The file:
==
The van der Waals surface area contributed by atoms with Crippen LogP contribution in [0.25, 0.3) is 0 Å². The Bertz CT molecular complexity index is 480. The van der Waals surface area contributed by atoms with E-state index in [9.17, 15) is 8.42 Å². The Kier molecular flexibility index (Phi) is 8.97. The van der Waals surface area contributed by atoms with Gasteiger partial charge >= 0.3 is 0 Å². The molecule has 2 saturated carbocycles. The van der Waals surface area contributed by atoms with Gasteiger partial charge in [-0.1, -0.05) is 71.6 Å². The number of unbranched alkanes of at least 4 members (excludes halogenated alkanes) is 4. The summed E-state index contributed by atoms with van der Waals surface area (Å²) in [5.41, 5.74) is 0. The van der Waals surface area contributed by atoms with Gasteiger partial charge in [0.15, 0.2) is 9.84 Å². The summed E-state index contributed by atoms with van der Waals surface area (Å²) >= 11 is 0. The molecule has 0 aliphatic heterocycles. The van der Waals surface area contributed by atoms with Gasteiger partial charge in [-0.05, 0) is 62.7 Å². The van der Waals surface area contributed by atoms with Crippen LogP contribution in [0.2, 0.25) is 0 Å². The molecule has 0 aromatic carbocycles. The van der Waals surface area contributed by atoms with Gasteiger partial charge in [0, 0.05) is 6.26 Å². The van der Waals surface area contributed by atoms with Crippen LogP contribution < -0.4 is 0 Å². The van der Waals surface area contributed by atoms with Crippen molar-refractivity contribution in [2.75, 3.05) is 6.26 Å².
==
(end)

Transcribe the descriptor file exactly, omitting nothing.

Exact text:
The van der Waals surface area contributed by atoms with Crippen LogP contribution in [0.25, 0.3) is 0 Å². The Bertz CT molecular complexity index is 480. The van der Waals surface area contributed by atoms with E-state index in [9.17, 15) is 8.42 Å². The Kier molecular flexibility index (Phi) is 8.97. The van der Waals surface area contributed by atoms with Gasteiger partial charge >= 0.3 is 0 Å². The molecule has 2 saturated carbocycles. The van der Waals surface area contributed by atoms with Gasteiger partial charge in [-0.1, -0.05) is 71.6 Å². The number of unbranched alkanes of at least 4 members (excludes halogenated alkanes) is 4. The summed E-state index contributed by atoms with van der Waals surface area (Å²) in [5.41, 5.74) is 0. The van der Waals surface area contributed by atoms with Gasteiger partial charge in [0.15, 0.2) is 9.84 Å². The summed E-state index contributed by atoms with van der Waals surface area (Å²) >= 11 is 0. The molecule has 0 aliphatic heterocycles. The van der Waals surface area contributed by atoms with Gasteiger partial charge in [-0.05, 0) is 62.7 Å². The van der Waals surface area contributed by atoms with Crippen LogP contribution in [0.2, 0.25) is 0 Å². The molecule has 0 aromatic carbocycles. The van der Waals surface area contributed by atoms with Gasteiger partial charge in [0, 0.05) is 6.26 Å². The van der Waals surface area contributed by atoms with Crippen LogP contribution < -0.4 is 0 Å². The van der Waals surface area contributed by atoms with Crippen molar-refractivity contribution in [2.75, 3.05) is 6.26 Å².